Spotlight on South Asia
The fifth edition of Montreal’s South Asian Film Festival (SAFF) begins this month, with Concordia scholars and students once again key contributors.
Selecting material for a South Asian film festival is not simple. “South Asia” includes India, Pakistan, Afghanistan, Sri Lanka, Bangladesh and smaller adjacent countries. This year’s films — from Afghanistan, Pakistan, and northern and southern India — are in six different languages: Bengali, Hindi, Urdu, Kannada, Telugu and the Afghan dialect Hazaragi. Some also feature English. All will be subtitled in English.
“We tried for broad regional coverage. We were weighing the appeal and quality of different films alongside regional and linguistic representation … that’s the ethos of the festival; there’s always an effort to … represent the diversity of the South Asian community,” says Jill Didur, associate professor in the English department, who replaces Thomas Waugh, professor of film studies, as the principal Concordia representative on the festival’s organizing committee.
T. K. Raghunathan, president of the Kabir Centre, a cultural hub for Montreal’s South Asian populations and the sponsoring organization for the festival, is more blunt. “There are a lot of pot boilers made in Bollywood,” he says, using the term for India’s bustling commercial film industry. “A subcommittee works between January and June to choose the festival films. They should not be pot boilers, but should be … films with social themes … worth discussing in the panels afterwards.”
Screenings, over the weekends of September 11 to 13 and October 2 to 4, will take place in the J.A. DeSève Cinema at the Sir George Williams campus. Panel discussions will follow each program, with Concordians taking part in several of these.
Concordians, Raghunathan explains, have been interested in South Asian films since before the festival began. “Starting in 2004 we were showing movies at Concordia off and on,” he says.
“But then 2011 was the Year of India and Canada, proclaimed by the two prime ministers, with many cultural events,” he continues. “The Kabir Centre decided to organize a festival, and Concordia’s Mel Hoppenheim School of Cinema gave us a lot of help. We’ve always had good co-operation from Concordia and we value it highly.”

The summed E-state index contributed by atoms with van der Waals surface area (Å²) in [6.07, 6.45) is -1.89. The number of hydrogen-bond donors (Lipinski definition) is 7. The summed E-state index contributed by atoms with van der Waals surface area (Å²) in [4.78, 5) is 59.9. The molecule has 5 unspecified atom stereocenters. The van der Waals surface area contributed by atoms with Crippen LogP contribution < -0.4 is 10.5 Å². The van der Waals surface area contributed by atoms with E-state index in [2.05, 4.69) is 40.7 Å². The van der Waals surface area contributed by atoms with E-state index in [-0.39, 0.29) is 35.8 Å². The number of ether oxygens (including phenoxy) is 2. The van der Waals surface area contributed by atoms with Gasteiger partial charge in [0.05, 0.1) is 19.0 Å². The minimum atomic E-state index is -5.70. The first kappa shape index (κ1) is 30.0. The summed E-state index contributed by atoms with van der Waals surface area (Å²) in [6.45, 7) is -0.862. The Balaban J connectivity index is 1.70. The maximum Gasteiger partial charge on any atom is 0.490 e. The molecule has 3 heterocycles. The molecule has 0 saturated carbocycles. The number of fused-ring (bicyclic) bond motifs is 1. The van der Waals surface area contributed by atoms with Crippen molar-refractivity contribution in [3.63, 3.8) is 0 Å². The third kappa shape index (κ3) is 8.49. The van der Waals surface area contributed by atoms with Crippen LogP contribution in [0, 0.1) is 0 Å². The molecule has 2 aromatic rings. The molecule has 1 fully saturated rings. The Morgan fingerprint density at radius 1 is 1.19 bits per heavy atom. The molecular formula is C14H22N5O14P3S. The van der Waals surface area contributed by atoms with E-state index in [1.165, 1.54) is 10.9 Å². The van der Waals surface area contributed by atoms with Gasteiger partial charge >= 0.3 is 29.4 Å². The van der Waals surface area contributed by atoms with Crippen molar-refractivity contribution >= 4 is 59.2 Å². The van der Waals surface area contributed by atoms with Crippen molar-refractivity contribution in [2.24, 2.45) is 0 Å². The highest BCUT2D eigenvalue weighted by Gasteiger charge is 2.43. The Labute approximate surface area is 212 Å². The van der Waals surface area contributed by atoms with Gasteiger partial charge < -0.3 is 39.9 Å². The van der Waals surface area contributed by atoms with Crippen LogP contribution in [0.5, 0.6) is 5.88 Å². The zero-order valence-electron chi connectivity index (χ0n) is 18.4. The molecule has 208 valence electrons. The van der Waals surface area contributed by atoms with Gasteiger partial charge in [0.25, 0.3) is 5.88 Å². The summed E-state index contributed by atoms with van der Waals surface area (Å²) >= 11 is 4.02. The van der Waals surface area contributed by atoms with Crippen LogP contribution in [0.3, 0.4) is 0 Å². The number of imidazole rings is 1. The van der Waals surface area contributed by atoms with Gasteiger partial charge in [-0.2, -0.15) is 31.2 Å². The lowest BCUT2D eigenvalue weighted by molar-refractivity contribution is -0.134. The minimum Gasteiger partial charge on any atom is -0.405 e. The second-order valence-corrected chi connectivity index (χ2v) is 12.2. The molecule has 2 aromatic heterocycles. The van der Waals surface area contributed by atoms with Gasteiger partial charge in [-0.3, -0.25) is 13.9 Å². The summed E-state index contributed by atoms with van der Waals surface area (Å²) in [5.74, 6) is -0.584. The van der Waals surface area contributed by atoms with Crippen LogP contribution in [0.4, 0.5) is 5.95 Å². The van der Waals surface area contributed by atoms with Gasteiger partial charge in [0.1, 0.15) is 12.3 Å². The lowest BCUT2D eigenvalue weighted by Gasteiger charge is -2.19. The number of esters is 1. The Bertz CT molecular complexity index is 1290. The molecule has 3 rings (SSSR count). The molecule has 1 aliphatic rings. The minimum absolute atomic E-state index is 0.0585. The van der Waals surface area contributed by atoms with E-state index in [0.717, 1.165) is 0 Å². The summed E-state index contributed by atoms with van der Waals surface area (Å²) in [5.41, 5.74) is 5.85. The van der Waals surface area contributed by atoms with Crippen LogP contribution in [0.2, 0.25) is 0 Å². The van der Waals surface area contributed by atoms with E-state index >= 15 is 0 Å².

The first weekend of the 2015 festival falls during the Toronto International Film Festival, and SAFF organizers have arranged for some filmmakers who will be in Toronto to take part in the SAFF panels, via Skype. Among these will be Richie Mehta, the Mississauga-born director of the SAFF’s opening film, Siddarth (2013). He is one of at least three South-Asian Canadians whose films are on the SAFF agenda.
Didur’s involvement with the SAFF grows naturally from her academic work in post-colonial studies, and especially the 1947 partition of India and Pakistan, an event that involved the migration of 12 million people and the deaths of hundreds of thousands. Didur’s first book, Unsettling Partition: Literature, Gender, Memory, examines how literature about that tumultuous time serves as a form of historical memory that "investigates and reflects the gendered sectarian dynamics within Indian nationalism."
Aanchal Malhotra is a Concordia student whose Master of Fine Arts thesis, “Remnants of a Separation,” consists of her photographs of objects transported by the refugees of the 1947 partition. Malhotra’s father’s parents met in a refugee camp during that period.
Her evocative photos will be exhibited this fall, beginning September 8, at Concordia’s Faculty of Fine Arts Gallery, and Didur has arranged a connection with the SAFF: some of Malhotra’s photos will be exhibited in a slideshow prior to the opening-night screening of Siddharth.
“Asking the refugees from that time about objects they took with them — ‘This ring, it was your mother’s? How did this ring come across the border?’ — gives an understanding of how we deposit memory into things that belong to us,” Malhotra says.
“The partition is something people who lived through it do not want to focus on, because it caused pain or grief or suffering. We’re a people very much in denial [about the pain of that time],” she says. Malhotra’s photos are an effort to crack through that denial.
She will also take part in the panel discussion after the screening of Siddharth, as will Josh Neves, assistant professor of film studies and Concordia’s new Canada Research Chair in Global Emergent Media.
The festival is in two parts, on the weekends of September 11 to 13 and October 2 to 4.
All screenings will be at the J.A. DeSève Cinema, Room LB-125, J.W. McConnell Building (1400 De Maisonneuve Blvd. W.), Sir George Williams Campus.
For a schedule and information about the films, visit the Kabir Centre site.
Find out more about what’s going on in the Mel Hoppenheim School of Cinema.